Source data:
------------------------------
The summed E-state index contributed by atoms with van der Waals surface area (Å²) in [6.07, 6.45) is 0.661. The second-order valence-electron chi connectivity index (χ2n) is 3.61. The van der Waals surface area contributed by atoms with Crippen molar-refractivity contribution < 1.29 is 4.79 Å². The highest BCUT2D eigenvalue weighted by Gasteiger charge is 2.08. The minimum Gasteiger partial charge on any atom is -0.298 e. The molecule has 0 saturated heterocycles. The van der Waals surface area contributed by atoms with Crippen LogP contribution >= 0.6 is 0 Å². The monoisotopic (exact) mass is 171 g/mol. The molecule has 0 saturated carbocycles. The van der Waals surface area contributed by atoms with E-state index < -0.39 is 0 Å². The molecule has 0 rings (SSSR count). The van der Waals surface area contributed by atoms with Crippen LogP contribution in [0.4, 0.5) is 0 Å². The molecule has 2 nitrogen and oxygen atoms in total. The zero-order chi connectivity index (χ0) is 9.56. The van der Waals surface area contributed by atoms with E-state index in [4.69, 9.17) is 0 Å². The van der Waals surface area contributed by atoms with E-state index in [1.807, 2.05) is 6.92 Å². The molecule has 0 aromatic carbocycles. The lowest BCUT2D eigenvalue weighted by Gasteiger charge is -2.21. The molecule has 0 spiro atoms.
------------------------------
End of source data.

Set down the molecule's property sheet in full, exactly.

The summed E-state index contributed by atoms with van der Waals surface area (Å²) in [6.07, 6.45) is 0.661. The second-order valence-electron chi connectivity index (χ2n) is 3.61. The van der Waals surface area contributed by atoms with Crippen molar-refractivity contribution < 1.29 is 4.79 Å². The highest BCUT2D eigenvalue weighted by Gasteiger charge is 2.08. The minimum Gasteiger partial charge on any atom is -0.298 e. The molecule has 0 saturated heterocycles. The van der Waals surface area contributed by atoms with Crippen LogP contribution >= 0.6 is 0 Å². The monoisotopic (exact) mass is 171 g/mol. The molecule has 0 saturated carbocycles. The van der Waals surface area contributed by atoms with E-state index < -0.39 is 0 Å². The molecule has 0 rings (SSSR count). The van der Waals surface area contributed by atoms with Crippen LogP contribution in [0.4, 0.5) is 0 Å². The molecule has 2 nitrogen and oxygen atoms in total. The zero-order chi connectivity index (χ0) is 9.56. The van der Waals surface area contributed by atoms with E-state index in [4.69, 9.17) is 0 Å². The van der Waals surface area contributed by atoms with E-state index in [1.807, 2.05) is 6.92 Å². The molecule has 0 aromatic carbocycles. The lowest BCUT2D eigenvalue weighted by Gasteiger charge is -2.21. The molecule has 0 spiro atoms.